Three Ordinary Girls: The Remarkable Story of Three Dutch Teenagers Who Became Spies, Saboteurs, Nazi Assassins—and WWII Heroes

Tim Brady. Citadel Press, $26 (336p) ISBN 978-0-8065-4038-2
Historian Brady (Twelve Desperate Miles) delivers a dramatic group portrait of three teenage girls who fought in the Dutch resistance movement during WWII. Truus Oversteegen and her younger sister, Freddie, were born into a family active in leftist political circles in Haarlem, and after the German military overwhelmed Dutch defenses in 1940, the sisters, who were 17 and 15 years old, distributed copies of an anti-Nazi magazine and helped sabotage a speech by the head of the Dutch Nazi party. Eventually, they joined a resistance cell and met fellow teenager Hannie Schaft, who became known to the Gestapo as “The Girl with the Red Hair.” The trio took part in missions to save Jewish children from deportation, smuggle weapons, gather intelligence, destroy public infrastructure used by the Germans, and assassinate Dutch Nazis. Brady conveys the inhumanity of the period with precision, describing in one instance how Truus had to dispose of the corpse of an elderly Jewish woman who had gone into hiding at the home of fellow resistance members. This moving story spotlights the extraordinary heroism of everyday people during the war and the Holocaust. Agent: Farley Chase, Chase Literary. (Feb.)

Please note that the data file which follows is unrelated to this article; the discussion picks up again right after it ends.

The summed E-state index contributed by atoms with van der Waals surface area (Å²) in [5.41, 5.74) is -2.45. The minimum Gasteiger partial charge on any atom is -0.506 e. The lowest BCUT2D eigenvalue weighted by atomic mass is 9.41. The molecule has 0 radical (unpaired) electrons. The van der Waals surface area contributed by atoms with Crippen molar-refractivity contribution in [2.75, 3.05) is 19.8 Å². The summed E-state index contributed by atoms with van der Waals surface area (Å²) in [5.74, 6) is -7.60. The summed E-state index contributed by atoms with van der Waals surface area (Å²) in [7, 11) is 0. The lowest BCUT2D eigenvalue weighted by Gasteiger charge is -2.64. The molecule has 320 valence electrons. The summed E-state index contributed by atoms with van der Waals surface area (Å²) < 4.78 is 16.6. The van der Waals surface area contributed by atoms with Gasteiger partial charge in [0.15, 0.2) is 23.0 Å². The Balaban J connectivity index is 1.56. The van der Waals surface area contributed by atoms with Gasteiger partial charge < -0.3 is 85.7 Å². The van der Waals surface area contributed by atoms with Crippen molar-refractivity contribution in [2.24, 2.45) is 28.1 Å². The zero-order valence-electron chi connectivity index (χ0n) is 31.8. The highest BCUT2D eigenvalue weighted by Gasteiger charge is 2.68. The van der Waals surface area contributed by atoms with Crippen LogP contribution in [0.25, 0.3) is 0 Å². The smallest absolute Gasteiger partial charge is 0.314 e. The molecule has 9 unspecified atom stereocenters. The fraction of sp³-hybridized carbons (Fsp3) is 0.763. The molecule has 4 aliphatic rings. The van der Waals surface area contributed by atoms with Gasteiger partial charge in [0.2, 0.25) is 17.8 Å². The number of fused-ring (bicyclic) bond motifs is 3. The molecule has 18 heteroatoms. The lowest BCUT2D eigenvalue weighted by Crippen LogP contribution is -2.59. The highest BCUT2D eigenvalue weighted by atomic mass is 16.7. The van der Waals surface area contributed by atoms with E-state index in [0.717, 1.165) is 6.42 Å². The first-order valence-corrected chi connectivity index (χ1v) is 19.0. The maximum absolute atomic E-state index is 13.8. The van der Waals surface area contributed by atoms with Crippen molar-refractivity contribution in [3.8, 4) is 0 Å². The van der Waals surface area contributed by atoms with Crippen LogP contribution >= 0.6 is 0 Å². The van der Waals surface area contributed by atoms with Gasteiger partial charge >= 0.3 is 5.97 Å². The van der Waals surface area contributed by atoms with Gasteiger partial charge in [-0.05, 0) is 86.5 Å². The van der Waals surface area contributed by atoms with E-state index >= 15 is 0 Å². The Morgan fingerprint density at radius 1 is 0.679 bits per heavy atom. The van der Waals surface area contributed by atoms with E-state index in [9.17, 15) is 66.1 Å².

Reviewed on : 01/22/2021
Release date: 02/23/2021
Genre: Nonfiction
Compact Disc - 978-1-6966-0363-8
Pre-Recorded Audio Player - 978-1-6670-0015-2
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